Containerisation in the enterprise - SUSE: The deployment surface shifted, pack up for portability

As businesses continue to modernise their server estate and move towards cloud-native architectures, the elephant in the room is the monolithic core business application that cannot easily be rehosted without significant risk and disruption. 

These days, it is more efficient to deploy an application in a container than use a virtual machine. Computer Weekly now examines the modern trends, dynamics and challenges faced by organisations now migrating to the micro-engineered world of software containerisation.

As all good software architects know, a container is defined as a ‘logical’ computing environment where code is engineered to allow a guest application to run in a state where it is abstracted away from the underlying host system’s hardware and software infrastructure resources. 

So, what do enterprises need to think about when it comes to architecting, developing, deploying and maintaining software containers?

This post is written by Sheng Liang in his capacity as president of engineering & innovation at developer-centric (increasingly cloud-native) platforms and tools-focused open source software company SUSE. 

Prior to SUSE, Sheng was co-founder and CEO of Rancher Labs and CTO of the cloud platforms group at Citrix Systems. He started as a staff engineer in Java Software programming at Sun Microsystems, where he worked on the Java Virtual Machine (JVM).

Liang writes as follows… 

The Covid-19 pandemic has greatly increased the need for organisations to transform their business practices. IT teams are under pressure to develop and deploy new business applications that cater to the needs of a remote workforce and online customer base. Unfortunately, developing and deploying applications is more challenging than ever.

The deployment surface has shifted

Liang: The deployment surface has changed, welcome to the new planet.

Unlike the old days when most applications were developed on standard platforms like Windows .NET or Java and deployed on servers running in corporate datacentre, today applications are written in a myriad of languages and frameworks and can be deployed in different computing infrastructures:

  • the on-premise datacentre
  • the cloud
  • the branch office
  • the edge computing environment

How can developers make sure their applications, once written, can run on any computing infrastructure? How can IT administrators gain visibility and control over which developer can deploy which application to which infrastructure? How can IT leaders ensure that no corporate governance and security policies are violated in the process?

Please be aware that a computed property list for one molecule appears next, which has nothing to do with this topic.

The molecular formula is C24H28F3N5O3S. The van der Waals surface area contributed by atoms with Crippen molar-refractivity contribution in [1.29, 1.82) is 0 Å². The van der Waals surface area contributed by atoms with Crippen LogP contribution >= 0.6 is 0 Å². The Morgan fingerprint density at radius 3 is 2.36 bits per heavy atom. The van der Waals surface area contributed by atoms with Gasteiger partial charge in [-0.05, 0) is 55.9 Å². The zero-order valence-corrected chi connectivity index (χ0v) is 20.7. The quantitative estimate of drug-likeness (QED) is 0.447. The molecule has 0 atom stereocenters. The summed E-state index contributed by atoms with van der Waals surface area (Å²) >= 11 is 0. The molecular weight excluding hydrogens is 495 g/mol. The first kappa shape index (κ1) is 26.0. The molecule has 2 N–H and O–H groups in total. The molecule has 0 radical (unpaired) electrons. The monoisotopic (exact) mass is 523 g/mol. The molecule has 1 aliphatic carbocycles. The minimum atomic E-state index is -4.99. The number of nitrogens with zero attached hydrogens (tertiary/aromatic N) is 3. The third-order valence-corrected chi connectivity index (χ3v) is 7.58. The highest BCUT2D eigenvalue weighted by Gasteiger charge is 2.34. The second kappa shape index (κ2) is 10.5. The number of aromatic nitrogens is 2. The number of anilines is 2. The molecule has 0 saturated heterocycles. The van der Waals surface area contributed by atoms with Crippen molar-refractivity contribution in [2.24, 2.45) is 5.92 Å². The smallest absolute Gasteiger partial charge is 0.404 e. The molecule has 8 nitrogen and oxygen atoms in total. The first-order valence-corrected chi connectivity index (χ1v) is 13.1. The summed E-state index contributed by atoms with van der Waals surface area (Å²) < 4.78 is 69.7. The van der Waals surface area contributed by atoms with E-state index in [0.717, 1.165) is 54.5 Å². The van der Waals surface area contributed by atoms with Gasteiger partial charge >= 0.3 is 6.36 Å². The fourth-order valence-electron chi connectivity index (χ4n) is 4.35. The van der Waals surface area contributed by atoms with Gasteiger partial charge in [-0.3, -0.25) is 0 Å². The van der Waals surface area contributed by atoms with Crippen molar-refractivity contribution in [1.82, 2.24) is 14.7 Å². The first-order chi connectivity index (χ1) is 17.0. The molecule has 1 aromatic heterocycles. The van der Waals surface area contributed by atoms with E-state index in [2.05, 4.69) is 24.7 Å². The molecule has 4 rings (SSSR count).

Software containers are a standard means for packaging and distributing software applications so they can run on any infrastructure. Software containers were originally developed on the Linux operating system, although now they work on Windows as well. Docker was the original industry standard for containers. Today, there are multiple ways to package containers, such as containerd or CRI-O, that are all compatible with the original Docker format. Developers today have a wide choice of container packaging and distribution tools.

Kubernetes as the orchestration standard

Modern applications often require multiple containers. An application may consist of multiple services and for a service to scale, it may be implemented using many running instances of the same container image. To meet scalability and failover needs, an application often requires multiple servers or virtual machines to host its containers.

Kubernetes is the industry standard container orchestration platform. Kubernetes manages the underlying server and virtual machine nodes, schedules the containers onto these nodes and coordinates the interactions and lifecycle of services.

Originally developed by Google, Kubernetes has gained mainstream adoption. The popularity of Kubernetes has, in fact, made it synonymous with containerisation.

Most enterprise IT organisations lack the skills to implement upstream open source Kubernetes technology on their own. They often turn to a commercial vendor to provide a software subscription, which entitles customers to support needed for running mission-critical workloads and gives:

  1. Third-party software vendor and hardware vendor certifications
  2. Necessary security and compliance certifications
  3. Additional certifications needed for highly regulated industries like government and telecommunications
  4. Training, consulting and custom development work

As provider of the enterprise Kubernetes platform SUSE Rancher, we look forward to working with organisations of all sizes as they embark on their Kubernetes journey.

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